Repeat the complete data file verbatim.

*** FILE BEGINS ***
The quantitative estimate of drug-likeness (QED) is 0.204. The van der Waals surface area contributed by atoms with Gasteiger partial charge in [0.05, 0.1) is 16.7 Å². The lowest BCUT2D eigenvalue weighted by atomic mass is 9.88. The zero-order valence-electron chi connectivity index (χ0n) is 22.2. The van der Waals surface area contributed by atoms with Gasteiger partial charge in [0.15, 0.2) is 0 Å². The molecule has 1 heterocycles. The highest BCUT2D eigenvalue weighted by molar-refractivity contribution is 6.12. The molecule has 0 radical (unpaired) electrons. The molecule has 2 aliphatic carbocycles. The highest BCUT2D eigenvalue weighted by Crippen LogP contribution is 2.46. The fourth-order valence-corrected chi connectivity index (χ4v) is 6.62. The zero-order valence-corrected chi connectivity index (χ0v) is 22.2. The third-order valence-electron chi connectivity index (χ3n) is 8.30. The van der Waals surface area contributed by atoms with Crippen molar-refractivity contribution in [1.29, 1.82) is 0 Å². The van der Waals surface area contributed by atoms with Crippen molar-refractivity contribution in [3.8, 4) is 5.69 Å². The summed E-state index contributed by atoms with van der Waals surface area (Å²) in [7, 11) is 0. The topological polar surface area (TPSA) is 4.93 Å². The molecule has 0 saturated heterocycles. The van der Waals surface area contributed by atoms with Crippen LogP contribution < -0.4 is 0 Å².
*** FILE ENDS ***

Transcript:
The quantitative estimate of drug-likeness (QED) is 0.204. The van der Waals surface area contributed by atoms with Gasteiger partial charge in [0.05, 0.1) is 16.7 Å². The lowest BCUT2D eigenvalue weighted by atomic mass is 9.88. The zero-order valence-electron chi connectivity index (χ0n) is 22.2. The van der Waals surface area contributed by atoms with Gasteiger partial charge in [0.15, 0.2) is 0 Å². The molecule has 1 heterocycles. The highest BCUT2D eigenvalue weighted by molar-refractivity contribution is 6.12. The molecule has 0 radical (unpaired) electrons. The molecule has 2 aliphatic carbocycles. The highest BCUT2D eigenvalue weighted by Crippen LogP contribution is 2.46. The fourth-order valence-corrected chi connectivity index (χ4v) is 6.62. The zero-order valence-corrected chi connectivity index (χ0v) is 22.2. The third-order valence-electron chi connectivity index (χ3n) is 8.30. The van der Waals surface area contributed by atoms with Crippen molar-refractivity contribution in [1.29, 1.82) is 0 Å². The van der Waals surface area contributed by atoms with Crippen molar-refractivity contribution in [3.8, 4) is 5.69 Å². The summed E-state index contributed by atoms with van der Waals surface area (Å²) in [7, 11) is 0. The topological polar surface area (TPSA) is 4.93 Å². The molecule has 0 saturated heterocycles. The van der Waals surface area contributed by atoms with Crippen LogP contribution < -0.4 is 0 Å².